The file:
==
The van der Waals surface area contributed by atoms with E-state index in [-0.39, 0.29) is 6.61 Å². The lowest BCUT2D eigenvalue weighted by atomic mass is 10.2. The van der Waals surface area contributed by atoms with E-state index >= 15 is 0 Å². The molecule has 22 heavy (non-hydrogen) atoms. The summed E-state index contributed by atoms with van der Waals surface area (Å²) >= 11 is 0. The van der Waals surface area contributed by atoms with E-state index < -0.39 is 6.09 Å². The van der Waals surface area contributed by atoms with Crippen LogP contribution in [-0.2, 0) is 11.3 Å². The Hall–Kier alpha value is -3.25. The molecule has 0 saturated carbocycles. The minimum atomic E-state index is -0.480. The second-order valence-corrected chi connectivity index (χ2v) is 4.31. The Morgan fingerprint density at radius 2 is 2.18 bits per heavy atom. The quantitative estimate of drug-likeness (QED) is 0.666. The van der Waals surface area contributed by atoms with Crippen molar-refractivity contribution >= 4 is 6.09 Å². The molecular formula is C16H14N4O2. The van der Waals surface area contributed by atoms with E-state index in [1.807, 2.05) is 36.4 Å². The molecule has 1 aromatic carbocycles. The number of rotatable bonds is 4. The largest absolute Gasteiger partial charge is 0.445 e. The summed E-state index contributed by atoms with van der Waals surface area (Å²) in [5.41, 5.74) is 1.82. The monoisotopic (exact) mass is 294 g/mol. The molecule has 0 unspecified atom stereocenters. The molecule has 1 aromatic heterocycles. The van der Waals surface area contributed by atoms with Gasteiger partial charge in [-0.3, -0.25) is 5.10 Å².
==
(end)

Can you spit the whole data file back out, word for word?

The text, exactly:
The van der Waals surface area contributed by atoms with E-state index in [-0.39, 0.29) is 6.61 Å². The lowest BCUT2D eigenvalue weighted by atomic mass is 10.2. The van der Waals surface area contributed by atoms with E-state index >= 15 is 0 Å². The molecule has 22 heavy (non-hydrogen) atoms. The summed E-state index contributed by atoms with van der Waals surface area (Å²) >= 11 is 0. The van der Waals surface area contributed by atoms with E-state index < -0.39 is 6.09 Å². The van der Waals surface area contributed by atoms with Crippen LogP contribution in [-0.2, 0) is 11.3 Å². The Hall–Kier alpha value is -3.25. The molecule has 0 saturated carbocycles. The minimum atomic E-state index is -0.480. The second-order valence-corrected chi connectivity index (χ2v) is 4.31. The Morgan fingerprint density at radius 2 is 2.18 bits per heavy atom. The quantitative estimate of drug-likeness (QED) is 0.666. The van der Waals surface area contributed by atoms with Crippen molar-refractivity contribution >= 4 is 6.09 Å². The molecular formula is C16H14N4O2. The van der Waals surface area contributed by atoms with E-state index in [1.807, 2.05) is 36.4 Å². The molecule has 1 aromatic carbocycles. The number of rotatable bonds is 4. The largest absolute Gasteiger partial charge is 0.445 e. The summed E-state index contributed by atoms with van der Waals surface area (Å²) in [5.41, 5.74) is 1.82. The monoisotopic (exact) mass is 294 g/mol. The molecule has 0 unspecified atom stereocenters. The molecule has 1 aromatic heterocycles. The van der Waals surface area contributed by atoms with Gasteiger partial charge in [-0.3, -0.25) is 5.10 Å².